R I C K E Y,
The Three Tuns, Uxbridge, Middlesex
It’s not often I burst into poetry to praise the glories of the tavem
in the town. However, my motto is “Try anything once”.
The lines, which have a direct connection with The Three Tuns,
are by W. A. G. Kemp. They were written on the publication of
Sir Sidney Lee’s Life qf Shakespeare. In this standard work, the
author wrote that the Bard probably walked from Stratford to
London in the early summer of 1586.
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Here are the lines:
I wish this clattering street would change, and be
Just as it looked in ﬁfteen eighty six,
One night in summer-time”-when I could see
The travellers in the many inns, and mix
With men from Oxford, Stratford and the west.
I wish I had been at the Chequers Inn
When wearily Will Shakespeare came for a rest-
(The King’s Arms, or Three Tuns, it may have been).
I wish I had been one to whom he spoke
Because he had no money that would buy
His board-“-only some poems in his poke,
He should be welcomed home to feast, and lie
One night in Uxbridge in my richest bed,
To rest on pillow soft his kingly head.
How one would like to have all the details of that walk”where
he ate and drank and on what pillow he rested his head. As we know
almost nothing about Shakespeare’s life, we can only hazard a
The Three Tuns
When I arrived in Uxbridge I rather naturally looked for the
River Uxe-with-the-Bridge. But I looked in vain. There is no
such river. I was so puzzled that I made some inquiries on the
There are, in fact, two rivers the Colne and the Frays. With
a name like Frays, you would think that one would hear more
about it. It conjures up a stream, leaping merrily, even aggressively,
over stones and rocks. Such is the power of a name.
Uxbridge, as a name, seems like so much of the English scene
just to have happened. The town was probably founded about
the time of the great king who had. trouble with his cakes”Alfred.
It became, in course of time, a burgh, or fortiﬁed site, surrounded
by a ditch”-the whole area comprising about eighty-ﬁve acres.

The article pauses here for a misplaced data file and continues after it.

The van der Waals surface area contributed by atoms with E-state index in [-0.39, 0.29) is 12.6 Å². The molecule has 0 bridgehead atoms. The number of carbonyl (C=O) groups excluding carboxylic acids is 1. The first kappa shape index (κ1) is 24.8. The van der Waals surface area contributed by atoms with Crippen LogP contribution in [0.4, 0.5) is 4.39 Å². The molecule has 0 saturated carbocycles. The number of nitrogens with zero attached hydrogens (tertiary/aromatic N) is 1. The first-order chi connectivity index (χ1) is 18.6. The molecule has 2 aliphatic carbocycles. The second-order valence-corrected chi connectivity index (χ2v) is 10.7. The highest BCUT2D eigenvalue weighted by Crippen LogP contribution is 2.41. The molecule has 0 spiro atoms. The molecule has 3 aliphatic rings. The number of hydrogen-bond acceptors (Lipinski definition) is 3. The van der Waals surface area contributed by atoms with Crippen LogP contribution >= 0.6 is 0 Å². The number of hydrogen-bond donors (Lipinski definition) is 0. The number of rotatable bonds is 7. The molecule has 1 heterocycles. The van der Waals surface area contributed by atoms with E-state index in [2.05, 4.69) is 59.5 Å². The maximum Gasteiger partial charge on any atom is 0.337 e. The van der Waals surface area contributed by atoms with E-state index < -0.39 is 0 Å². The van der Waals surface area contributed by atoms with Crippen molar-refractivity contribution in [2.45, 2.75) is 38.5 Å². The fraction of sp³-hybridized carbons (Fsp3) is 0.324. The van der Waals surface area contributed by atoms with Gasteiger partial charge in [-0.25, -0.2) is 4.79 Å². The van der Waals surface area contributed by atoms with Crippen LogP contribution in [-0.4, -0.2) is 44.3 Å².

Well, take a look at Uxbridge today!
The origin of the name is Saxon, and, through successive
generations and ages, has passed from Waxbridge, Woxbridge,
Oxebridge, and so to its present name.
Although The Three Tuns has been rebuilt, it still has that
lovely old-world atmosphere about it. It’s what I might call (if
I may) “be-beamed”; one wonders when one looks at the beams
how they ever keep the rest of the house up. The simple answer
probably is that the builders and carpenters of those days were
craftsmen. Other worlds, other ways.
Rickey -The Cocker Spaniel
There but remains, before introducing our hero, to explain
what a tun is. It is, of course, a barrel, or cask.
Rickey, as you can see for yourself, is a nice-looking cocker
spaniel. He came originally from Trent Park, where there were
acres and acres of pleasant ground wherein he could roam and
jump about to his heart’s content.
If he had heard of the eighty-ﬁve acres of Uxbridge he wouldn’t
have been so happy!
Acres, in fact, mean little to Rickey who is
quite content”and indeed happy to sit in the middle of the road
in this busy market town and hold up the traiﬁc in the process.
He has caused such a what-have-you in the congested streets
of Uxbridge on more than one occasion that it is part of the duty
of the arm of the law to see that he doesn’t hold traffic too much.
The law sees to the safety of Rickey, too.
Sooner or later, Rickey does condescend to return to his home,
where he is the cynosure of neighbouring eyes; and I wouldn’t be
a bit surprised to learn that this lively spaniel knows that.
But at least he doesn’t trade on the fact.